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Cancer. 2019 Dec 15;125(24):4471-4480. doi: 10.1002/cncr.32448. Epub 2019 Aug 27.

Stakeholder perspectives on addressing adverse events from adjuvant cancer therapy: A qualitative study.

Author information

1
Health Policy and Management, University of North Carolina Gillings School of Global Public Health, Chapel Hill, North Carolina.
2
Health and Environmental Sciences Institute, Washington, DC.
3
National Patient Advocate Foundation, Washington, DC.
4
Department of Pediatrics, Jacobs School of Medicine and Biomedical Sciences, University at Buffalo, The State University of New York, Buffalo, New York.
5
Connected Health for Applications & Interventions (CHAI) Core, Lineberger Comprehensive Cancer Center, University of North Carolina at Chapel Hill, Chapel Hill, North Carolina.
6
Cancer Outcomes Research Program, Lineberger Comprehensive Cancer Center, University of North Carolina at Chapel Hill, Chapel Hill, North Carolina.

Abstract

BACKGROUND:

With increasing survival rates, a growing population of patients with cancer have received or will receive adjuvant therapy to prevent cancer recurrences. Patients and caregivers will confront the complexities of balancing the preventative benefits of adjuvant therapy with possible near-term or long-term adverse events (AEs). Adjuvant treatment-related AEs (from minimal to severe) can impact therapeutic adherence, quality of life, emotional and physical health, and survival. However, to the authors' knowledge, limited information is available regarding how stakeholders use or desire to use adjuvant-related AE information to inform the care of patients with cancer.

METHODS:

A qualitative, purposeful sampling approach was used to elicit stakeholder feedback via semistructured interviews (24 interviews). Drug development, drug regulatory, clinical, payer, and patient/patient advocacy stakeholders were questioned about the generation, dissemination, and use of adjuvant treatment-related AE information to inform the care of patients with cancer. Transcripts were coded independently by 2 senior health care researchers and reconciled to identify key themes.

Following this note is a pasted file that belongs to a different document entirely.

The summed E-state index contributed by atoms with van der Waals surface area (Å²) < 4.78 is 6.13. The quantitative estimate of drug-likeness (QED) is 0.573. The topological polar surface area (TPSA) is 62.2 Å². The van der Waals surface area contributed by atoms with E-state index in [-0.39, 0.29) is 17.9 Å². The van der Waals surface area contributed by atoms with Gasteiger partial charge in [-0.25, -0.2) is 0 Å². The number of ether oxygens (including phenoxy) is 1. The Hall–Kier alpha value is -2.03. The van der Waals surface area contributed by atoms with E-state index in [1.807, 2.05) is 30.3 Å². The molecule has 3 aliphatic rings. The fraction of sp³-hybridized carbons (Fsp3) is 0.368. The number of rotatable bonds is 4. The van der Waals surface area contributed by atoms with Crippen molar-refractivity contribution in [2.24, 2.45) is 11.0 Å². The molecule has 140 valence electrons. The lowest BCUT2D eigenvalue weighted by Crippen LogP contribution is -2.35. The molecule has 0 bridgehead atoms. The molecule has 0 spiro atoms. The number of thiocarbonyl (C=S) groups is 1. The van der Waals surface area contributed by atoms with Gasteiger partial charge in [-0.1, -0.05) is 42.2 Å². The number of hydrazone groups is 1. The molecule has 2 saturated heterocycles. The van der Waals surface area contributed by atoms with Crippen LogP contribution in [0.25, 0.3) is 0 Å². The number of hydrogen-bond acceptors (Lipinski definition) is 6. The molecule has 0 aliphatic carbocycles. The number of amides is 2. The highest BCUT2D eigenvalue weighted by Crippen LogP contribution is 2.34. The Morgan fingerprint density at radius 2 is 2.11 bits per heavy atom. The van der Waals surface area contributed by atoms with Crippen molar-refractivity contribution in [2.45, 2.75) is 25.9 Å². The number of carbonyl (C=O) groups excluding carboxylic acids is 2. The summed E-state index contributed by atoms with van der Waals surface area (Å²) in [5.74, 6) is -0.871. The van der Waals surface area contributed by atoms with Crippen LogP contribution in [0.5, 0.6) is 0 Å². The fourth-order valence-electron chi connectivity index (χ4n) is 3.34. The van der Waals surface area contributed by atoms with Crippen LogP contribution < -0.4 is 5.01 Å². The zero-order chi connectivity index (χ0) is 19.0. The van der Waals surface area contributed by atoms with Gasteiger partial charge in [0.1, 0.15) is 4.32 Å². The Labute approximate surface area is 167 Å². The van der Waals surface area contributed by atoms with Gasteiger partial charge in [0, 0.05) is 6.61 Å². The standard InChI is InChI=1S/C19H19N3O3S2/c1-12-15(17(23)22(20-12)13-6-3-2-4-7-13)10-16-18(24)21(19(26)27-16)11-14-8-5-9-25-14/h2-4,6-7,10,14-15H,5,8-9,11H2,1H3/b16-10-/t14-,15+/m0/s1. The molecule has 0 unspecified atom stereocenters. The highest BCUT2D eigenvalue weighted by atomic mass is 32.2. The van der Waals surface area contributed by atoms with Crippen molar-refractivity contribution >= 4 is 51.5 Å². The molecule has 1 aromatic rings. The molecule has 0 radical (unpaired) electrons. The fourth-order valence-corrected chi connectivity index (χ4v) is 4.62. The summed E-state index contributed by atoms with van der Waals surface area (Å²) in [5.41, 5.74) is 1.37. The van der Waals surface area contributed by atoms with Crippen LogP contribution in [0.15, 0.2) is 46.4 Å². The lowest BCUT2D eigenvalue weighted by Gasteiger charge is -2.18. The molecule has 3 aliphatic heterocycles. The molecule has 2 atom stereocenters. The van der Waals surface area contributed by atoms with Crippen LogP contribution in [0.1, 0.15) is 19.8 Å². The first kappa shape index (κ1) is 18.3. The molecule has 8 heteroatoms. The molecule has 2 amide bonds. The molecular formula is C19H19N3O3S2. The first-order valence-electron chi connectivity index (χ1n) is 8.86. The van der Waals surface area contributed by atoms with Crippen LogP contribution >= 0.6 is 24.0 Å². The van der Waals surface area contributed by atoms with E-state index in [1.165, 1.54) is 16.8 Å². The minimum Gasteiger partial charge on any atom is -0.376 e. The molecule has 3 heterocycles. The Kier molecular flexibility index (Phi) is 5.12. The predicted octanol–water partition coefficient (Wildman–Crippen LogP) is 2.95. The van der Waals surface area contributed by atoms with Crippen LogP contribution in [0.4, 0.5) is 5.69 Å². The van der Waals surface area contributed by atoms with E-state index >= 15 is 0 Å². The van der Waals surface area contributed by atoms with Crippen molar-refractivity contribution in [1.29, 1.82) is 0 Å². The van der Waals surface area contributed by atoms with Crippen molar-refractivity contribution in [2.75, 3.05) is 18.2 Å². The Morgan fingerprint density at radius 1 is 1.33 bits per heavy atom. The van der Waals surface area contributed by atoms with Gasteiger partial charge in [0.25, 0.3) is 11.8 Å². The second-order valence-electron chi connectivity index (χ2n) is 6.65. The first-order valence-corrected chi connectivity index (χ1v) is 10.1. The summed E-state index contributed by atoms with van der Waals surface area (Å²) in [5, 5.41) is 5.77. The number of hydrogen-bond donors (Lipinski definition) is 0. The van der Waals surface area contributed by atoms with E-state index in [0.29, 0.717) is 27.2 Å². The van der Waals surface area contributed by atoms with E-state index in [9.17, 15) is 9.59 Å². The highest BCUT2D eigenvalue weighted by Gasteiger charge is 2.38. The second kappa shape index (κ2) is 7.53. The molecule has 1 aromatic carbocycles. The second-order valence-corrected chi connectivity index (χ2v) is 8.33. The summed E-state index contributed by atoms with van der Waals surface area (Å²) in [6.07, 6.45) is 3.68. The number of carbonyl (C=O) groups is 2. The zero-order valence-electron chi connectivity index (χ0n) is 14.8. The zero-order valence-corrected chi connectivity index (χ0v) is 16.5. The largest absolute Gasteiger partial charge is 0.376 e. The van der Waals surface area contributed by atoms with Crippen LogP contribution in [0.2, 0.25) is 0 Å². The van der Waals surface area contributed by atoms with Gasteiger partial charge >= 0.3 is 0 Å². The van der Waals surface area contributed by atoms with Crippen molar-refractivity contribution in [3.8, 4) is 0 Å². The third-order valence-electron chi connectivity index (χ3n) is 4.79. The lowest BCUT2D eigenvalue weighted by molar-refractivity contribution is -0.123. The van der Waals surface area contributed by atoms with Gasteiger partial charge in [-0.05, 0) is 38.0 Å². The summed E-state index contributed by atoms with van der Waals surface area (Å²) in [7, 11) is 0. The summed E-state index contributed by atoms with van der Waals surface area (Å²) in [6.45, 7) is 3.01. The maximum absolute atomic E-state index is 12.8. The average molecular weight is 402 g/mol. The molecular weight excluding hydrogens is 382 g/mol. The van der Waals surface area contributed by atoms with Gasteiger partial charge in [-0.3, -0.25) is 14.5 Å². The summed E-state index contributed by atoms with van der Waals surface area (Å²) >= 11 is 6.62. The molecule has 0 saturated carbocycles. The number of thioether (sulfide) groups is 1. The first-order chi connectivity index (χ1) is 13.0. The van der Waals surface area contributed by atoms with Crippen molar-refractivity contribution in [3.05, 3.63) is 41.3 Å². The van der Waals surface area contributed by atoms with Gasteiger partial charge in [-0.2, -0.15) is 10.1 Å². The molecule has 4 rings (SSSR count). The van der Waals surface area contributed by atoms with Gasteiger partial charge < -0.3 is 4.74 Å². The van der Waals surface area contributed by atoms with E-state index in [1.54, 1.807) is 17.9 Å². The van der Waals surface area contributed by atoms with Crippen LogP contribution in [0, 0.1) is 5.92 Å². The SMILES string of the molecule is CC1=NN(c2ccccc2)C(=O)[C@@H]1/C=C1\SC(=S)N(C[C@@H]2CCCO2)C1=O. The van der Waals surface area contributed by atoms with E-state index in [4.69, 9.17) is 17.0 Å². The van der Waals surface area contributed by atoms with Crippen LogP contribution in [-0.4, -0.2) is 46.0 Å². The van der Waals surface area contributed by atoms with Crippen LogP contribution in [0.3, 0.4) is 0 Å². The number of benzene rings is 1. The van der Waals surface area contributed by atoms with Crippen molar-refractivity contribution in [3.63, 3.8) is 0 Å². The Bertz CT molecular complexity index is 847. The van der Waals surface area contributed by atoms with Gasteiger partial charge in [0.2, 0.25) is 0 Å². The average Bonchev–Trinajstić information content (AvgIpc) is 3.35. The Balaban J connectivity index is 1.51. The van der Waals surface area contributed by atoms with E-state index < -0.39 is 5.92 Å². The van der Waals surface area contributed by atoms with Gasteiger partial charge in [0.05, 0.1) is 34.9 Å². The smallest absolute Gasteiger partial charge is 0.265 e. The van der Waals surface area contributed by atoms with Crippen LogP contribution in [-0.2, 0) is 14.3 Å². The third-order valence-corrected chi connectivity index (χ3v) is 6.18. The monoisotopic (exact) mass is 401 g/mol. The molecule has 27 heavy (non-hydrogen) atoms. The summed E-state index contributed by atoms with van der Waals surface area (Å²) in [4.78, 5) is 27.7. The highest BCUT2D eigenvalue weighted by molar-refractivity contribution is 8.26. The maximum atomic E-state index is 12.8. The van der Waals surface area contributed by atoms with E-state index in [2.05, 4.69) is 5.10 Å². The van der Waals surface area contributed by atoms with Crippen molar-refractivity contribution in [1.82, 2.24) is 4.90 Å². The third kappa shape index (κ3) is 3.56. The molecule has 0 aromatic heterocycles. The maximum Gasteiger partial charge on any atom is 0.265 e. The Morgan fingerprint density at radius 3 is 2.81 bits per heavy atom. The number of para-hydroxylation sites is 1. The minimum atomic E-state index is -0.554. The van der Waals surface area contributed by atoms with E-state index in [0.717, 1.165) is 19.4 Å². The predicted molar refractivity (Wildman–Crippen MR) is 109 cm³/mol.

RESULTS:

All stakeholder groups in the current study identified needed improvements in each of the following 4 areas: 1) improving the accessibility and relevance of AE-related information; 2) better integrating and implementing available information regarding AEs for decisions; 3) connecting contemporary cultural and economic value systems to the generation and use of information regarding adjuvant treatment-related AEs; and 4) addressing a lack of alignment and ownership of stakeholder efforts to improve the use of AE information in the adjuvant setting.

CONCLUSIONS:

Despite commonalities in the overall needs identified by the diverse stakeholders in the current study, broad systemic change has been stymied. The current study identified the lack of alignment and the absence of a central "owner" of these diffuse efforts as a previously unrecognized hurdle to realizing the desired systemic improvements. Future initiatives aimed at improving quality of life and outcomes for patients receiving adjuvant therapy through the improved use of AE information must address this challenge through innovative collectives and novel leadership strategies.

KEYWORDS:

adjuvant; adverse effects; adverse events (AEs); quality of life; survivorship

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